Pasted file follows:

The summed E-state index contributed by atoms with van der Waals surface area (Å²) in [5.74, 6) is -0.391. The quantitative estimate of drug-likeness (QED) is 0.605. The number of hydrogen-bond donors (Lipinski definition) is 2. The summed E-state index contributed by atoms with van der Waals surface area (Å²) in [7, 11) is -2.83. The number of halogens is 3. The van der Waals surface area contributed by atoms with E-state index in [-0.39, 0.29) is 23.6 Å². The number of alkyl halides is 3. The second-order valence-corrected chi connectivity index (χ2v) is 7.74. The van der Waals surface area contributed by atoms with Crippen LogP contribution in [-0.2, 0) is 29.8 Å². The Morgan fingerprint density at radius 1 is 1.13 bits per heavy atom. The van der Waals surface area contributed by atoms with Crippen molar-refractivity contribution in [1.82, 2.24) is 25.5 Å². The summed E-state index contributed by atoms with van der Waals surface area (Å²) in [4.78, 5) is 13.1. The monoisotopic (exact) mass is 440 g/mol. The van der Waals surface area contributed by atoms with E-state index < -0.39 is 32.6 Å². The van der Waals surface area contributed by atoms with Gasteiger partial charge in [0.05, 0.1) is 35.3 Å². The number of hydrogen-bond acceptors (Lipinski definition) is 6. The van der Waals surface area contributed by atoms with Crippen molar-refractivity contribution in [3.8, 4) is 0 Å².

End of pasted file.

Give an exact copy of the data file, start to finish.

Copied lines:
The summed E-state index contributed by atoms with van der Waals surface area (Å²) in [5.74, 6) is -0.391. The quantitative estimate of drug-likeness (QED) is 0.605. The number of hydrogen-bond donors (Lipinski definition) is 2. The summed E-state index contributed by atoms with van der Waals surface area (Å²) in [7, 11) is -2.83. The number of halogens is 3. The van der Waals surface area contributed by atoms with E-state index in [-0.39, 0.29) is 23.6 Å². The number of alkyl halides is 3. The second-order valence-corrected chi connectivity index (χ2v) is 7.74. The van der Waals surface area contributed by atoms with Crippen LogP contribution in [-0.2, 0) is 29.8 Å². The Morgan fingerprint density at radius 1 is 1.13 bits per heavy atom. The van der Waals surface area contributed by atoms with Crippen molar-refractivity contribution in [1.82, 2.24) is 25.5 Å². The summed E-state index contributed by atoms with van der Waals surface area (Å²) in [4.78, 5) is 13.1. The monoisotopic (exact) mass is 440 g/mol. The van der Waals surface area contributed by atoms with E-state index < -0.39 is 32.6 Å². The van der Waals surface area contributed by atoms with Gasteiger partial charge in [0.05, 0.1) is 35.3 Å². The number of hydrogen-bond acceptors (Lipinski definition) is 6. The van der Waals surface area contributed by atoms with Crippen molar-refractivity contribution in [3.8, 4) is 0 Å².